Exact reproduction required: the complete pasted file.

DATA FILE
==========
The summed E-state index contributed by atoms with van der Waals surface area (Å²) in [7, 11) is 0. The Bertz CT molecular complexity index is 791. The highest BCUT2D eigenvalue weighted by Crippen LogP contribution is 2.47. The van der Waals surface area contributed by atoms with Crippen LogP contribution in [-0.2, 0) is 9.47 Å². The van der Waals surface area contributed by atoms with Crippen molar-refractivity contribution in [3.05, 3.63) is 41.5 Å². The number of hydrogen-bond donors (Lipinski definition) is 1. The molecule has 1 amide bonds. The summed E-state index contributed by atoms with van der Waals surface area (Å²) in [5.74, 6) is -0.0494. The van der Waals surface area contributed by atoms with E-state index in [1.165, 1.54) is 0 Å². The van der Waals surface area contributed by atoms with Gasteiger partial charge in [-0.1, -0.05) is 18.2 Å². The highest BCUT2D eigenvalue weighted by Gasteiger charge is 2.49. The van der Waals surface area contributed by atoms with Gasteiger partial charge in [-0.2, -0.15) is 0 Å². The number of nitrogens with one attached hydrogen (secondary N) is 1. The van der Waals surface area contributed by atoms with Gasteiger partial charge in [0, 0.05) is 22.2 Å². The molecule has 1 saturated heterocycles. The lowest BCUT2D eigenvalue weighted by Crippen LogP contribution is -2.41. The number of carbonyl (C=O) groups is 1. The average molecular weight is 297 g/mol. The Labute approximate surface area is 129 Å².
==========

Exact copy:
The summed E-state index contributed by atoms with van der Waals surface area (Å²) in [7, 11) is 0. The Bertz CT molecular complexity index is 791. The highest BCUT2D eigenvalue weighted by Crippen LogP contribution is 2.47. The van der Waals surface area contributed by atoms with Crippen LogP contribution in [-0.2, 0) is 9.47 Å². The van der Waals surface area contributed by atoms with Crippen molar-refractivity contribution in [3.05, 3.63) is 41.5 Å². The number of hydrogen-bond donors (Lipinski definition) is 1. The molecule has 1 amide bonds. The summed E-state index contributed by atoms with van der Waals surface area (Å²) in [5.74, 6) is -0.0494. The van der Waals surface area contributed by atoms with E-state index in [1.165, 1.54) is 0 Å². The van der Waals surface area contributed by atoms with Gasteiger partial charge in [-0.1, -0.05) is 18.2 Å². The highest BCUT2D eigenvalue weighted by Gasteiger charge is 2.49. The van der Waals surface area contributed by atoms with Gasteiger partial charge in [-0.2, -0.15) is 0 Å². The number of nitrogens with one attached hydrogen (secondary N) is 1. The van der Waals surface area contributed by atoms with Gasteiger partial charge in [0, 0.05) is 22.2 Å². The molecule has 1 saturated heterocycles. The lowest BCUT2D eigenvalue weighted by Crippen LogP contribution is -2.41. The number of carbonyl (C=O) groups is 1. The average molecular weight is 297 g/mol. The Labute approximate surface area is 129 Å².